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This blog offers you comments on recent events written by members of D+C’s editorial team. You’ll find one or two posts per week. The guiding question is whether something is good or bad for global development.

More pressure is likely to make Iran’s regime more reckless

German media are currently discussing whether our country’s navy should support a European military mission in the Arab Gulf region. Shortly before Theresa May was replaced by Boris Johnson as British prime minister last week, her government proposed such a mission. The idea is to form a coalition of the willing that might protect ships from Iranian aggression.
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Keeping women down

Despite some obvious advances regarding women and power – having female politicians, for example –, there are many setbacks in the fight for equal rights for all sexes. One of the ways to keep women from power is the exertion of psychological and physical violence against them, sometimes leading to their death.
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Ending the taboo

For too many girls in developing countries the beginning of their menstrual cycle is the end of their education – and their dreams. “Period. End of Sentence.” is an example of how women can be empowered through discussing, educating about and addressing the problems that can accompany menstruation.
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Europe on the wrong track

The EU’s stance on migration has taken on a new negative dimension. Again and again, refugees from African countries are stuck for days or weeks in rescue ships off the European coast. European countries, in particular Italy, refuse rescue ships access to their ports.
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The tide may be turning in Turkey

On Sunday, Ekrem Imamoglu won Istanbul's mayoral re-run election in a landslide. The right-wing populists of President Recep Tayyip Erdogan’s party, the AKP, have lost their aura of invincibility. Even in a troubled democracy, voters' choice can still make a difference.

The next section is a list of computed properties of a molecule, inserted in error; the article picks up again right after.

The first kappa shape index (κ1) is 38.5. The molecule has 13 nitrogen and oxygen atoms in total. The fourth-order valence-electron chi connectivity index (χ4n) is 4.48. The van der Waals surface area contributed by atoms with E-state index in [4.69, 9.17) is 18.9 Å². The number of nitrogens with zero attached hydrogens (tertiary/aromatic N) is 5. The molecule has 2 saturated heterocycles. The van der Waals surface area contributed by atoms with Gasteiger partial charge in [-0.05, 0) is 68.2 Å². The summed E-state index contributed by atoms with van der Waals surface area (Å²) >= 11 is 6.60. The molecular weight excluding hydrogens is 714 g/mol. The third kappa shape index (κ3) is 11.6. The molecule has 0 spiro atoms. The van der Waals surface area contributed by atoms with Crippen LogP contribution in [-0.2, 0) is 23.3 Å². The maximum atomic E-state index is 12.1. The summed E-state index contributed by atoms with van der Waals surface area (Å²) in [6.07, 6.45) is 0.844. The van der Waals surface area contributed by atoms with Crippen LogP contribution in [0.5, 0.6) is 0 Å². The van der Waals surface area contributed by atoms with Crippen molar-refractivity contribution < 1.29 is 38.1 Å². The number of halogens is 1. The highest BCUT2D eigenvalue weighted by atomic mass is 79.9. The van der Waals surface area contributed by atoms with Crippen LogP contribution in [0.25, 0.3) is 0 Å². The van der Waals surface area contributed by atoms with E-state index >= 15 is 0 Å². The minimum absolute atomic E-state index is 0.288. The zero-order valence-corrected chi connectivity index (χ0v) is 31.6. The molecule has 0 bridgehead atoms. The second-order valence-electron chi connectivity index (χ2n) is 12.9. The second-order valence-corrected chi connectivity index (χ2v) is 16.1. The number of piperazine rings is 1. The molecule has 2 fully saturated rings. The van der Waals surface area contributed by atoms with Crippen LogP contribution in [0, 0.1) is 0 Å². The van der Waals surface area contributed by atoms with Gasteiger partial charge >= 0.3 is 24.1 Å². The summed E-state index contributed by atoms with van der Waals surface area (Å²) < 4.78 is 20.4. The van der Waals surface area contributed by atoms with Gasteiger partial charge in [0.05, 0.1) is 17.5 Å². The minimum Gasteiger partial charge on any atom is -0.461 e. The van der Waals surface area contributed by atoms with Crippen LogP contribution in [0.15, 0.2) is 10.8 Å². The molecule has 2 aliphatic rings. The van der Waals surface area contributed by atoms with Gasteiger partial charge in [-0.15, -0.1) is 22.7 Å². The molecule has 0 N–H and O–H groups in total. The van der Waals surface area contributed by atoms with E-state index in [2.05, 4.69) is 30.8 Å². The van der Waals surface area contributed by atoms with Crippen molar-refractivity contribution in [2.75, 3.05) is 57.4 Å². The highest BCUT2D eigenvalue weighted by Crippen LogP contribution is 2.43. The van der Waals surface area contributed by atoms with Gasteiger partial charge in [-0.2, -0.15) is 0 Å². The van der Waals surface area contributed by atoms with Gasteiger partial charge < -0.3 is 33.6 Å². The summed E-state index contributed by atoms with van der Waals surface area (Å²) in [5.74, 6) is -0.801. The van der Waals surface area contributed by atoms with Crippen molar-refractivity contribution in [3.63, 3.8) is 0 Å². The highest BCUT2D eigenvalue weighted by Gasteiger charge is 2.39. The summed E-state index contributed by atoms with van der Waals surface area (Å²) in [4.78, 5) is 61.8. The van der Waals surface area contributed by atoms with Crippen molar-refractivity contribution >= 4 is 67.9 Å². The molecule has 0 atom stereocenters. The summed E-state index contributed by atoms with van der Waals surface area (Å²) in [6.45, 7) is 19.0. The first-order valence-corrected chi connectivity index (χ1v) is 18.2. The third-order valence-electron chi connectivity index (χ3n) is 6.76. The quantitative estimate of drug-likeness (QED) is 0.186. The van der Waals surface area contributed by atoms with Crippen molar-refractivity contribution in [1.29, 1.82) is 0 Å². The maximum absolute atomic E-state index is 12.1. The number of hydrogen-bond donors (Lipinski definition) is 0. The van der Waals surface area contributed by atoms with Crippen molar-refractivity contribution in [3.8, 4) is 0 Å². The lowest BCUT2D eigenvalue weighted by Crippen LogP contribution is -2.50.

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Xi Jinping is weaker than many observers believe

Two weeks weeks ago, my blog post spelled out in what senses China has opened up after (and in spite of) the bloodshed on Tiananmen Square in 1989. Now I’d like to discuss what it means that this trend seems to have gone into reverse some years ago and what difference the global scenario makes.
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When border-security forces are a cause of flight

On 3 June, Sudan’s security forces started clamping down on pro-democracy protests. Many dozens of people were killed. The paramilitary Rapid Support Forces (RSF) are reported to have acted with particular brutality. For several reasons, western countries’ response has been unimpressive.
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Sudan is not China

The reasons of China’s developmental success are largely misunderstood by western media. Yes, an authoritarian government made it happen, but it was different from most authoritarian governments. Leaders did not simply exploit the country, but focused on development. At first glance, the way Sudanese troops have been crushing protests last week looks a lot like what happened 30 years earlier in China – but it is very unlikely that the generals there will take a similar developmental approach.
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